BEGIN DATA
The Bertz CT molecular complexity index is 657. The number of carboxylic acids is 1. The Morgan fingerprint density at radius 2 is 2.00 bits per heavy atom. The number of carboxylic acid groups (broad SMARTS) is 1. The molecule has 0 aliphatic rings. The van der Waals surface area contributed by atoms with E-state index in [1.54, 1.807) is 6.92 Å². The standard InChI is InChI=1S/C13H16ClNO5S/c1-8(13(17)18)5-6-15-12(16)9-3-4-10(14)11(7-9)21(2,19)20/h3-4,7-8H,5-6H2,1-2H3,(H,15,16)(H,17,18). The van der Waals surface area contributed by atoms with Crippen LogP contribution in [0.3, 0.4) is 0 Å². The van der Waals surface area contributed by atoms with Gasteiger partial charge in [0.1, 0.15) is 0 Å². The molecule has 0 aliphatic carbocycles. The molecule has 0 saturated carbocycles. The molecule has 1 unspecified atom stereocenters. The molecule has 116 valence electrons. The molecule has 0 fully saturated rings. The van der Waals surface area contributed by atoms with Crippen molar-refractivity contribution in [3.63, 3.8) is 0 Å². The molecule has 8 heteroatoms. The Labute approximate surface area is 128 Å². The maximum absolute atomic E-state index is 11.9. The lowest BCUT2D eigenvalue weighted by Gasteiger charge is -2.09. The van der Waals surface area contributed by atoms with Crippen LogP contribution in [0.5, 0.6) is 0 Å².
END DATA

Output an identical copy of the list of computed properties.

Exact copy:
The Bertz CT molecular complexity index is 657. The number of carboxylic acids is 1. The Morgan fingerprint density at radius 2 is 2.00 bits per heavy atom. The number of carboxylic acid groups (broad SMARTS) is 1. The molecule has 0 aliphatic rings. The van der Waals surface area contributed by atoms with E-state index in [1.54, 1.807) is 6.92 Å². The standard InChI is InChI=1S/C13H16ClNO5S/c1-8(13(17)18)5-6-15-12(16)9-3-4-10(14)11(7-9)21(2,19)20/h3-4,7-8H,5-6H2,1-2H3,(H,15,16)(H,17,18). The van der Waals surface area contributed by atoms with Crippen LogP contribution in [0.3, 0.4) is 0 Å². The van der Waals surface area contributed by atoms with Gasteiger partial charge in [0.1, 0.15) is 0 Å². The molecule has 0 aliphatic carbocycles. The molecule has 0 saturated carbocycles. The molecule has 1 unspecified atom stereocenters. The molecule has 116 valence electrons. The molecule has 0 fully saturated rings. The van der Waals surface area contributed by atoms with Crippen molar-refractivity contribution in [3.63, 3.8) is 0 Å². The molecule has 8 heteroatoms. The Labute approximate surface area is 128 Å². The maximum absolute atomic E-state index is 11.9. The lowest BCUT2D eigenvalue weighted by Gasteiger charge is -2.09. The van der Waals surface area contributed by atoms with Crippen LogP contribution in [0.5, 0.6) is 0 Å².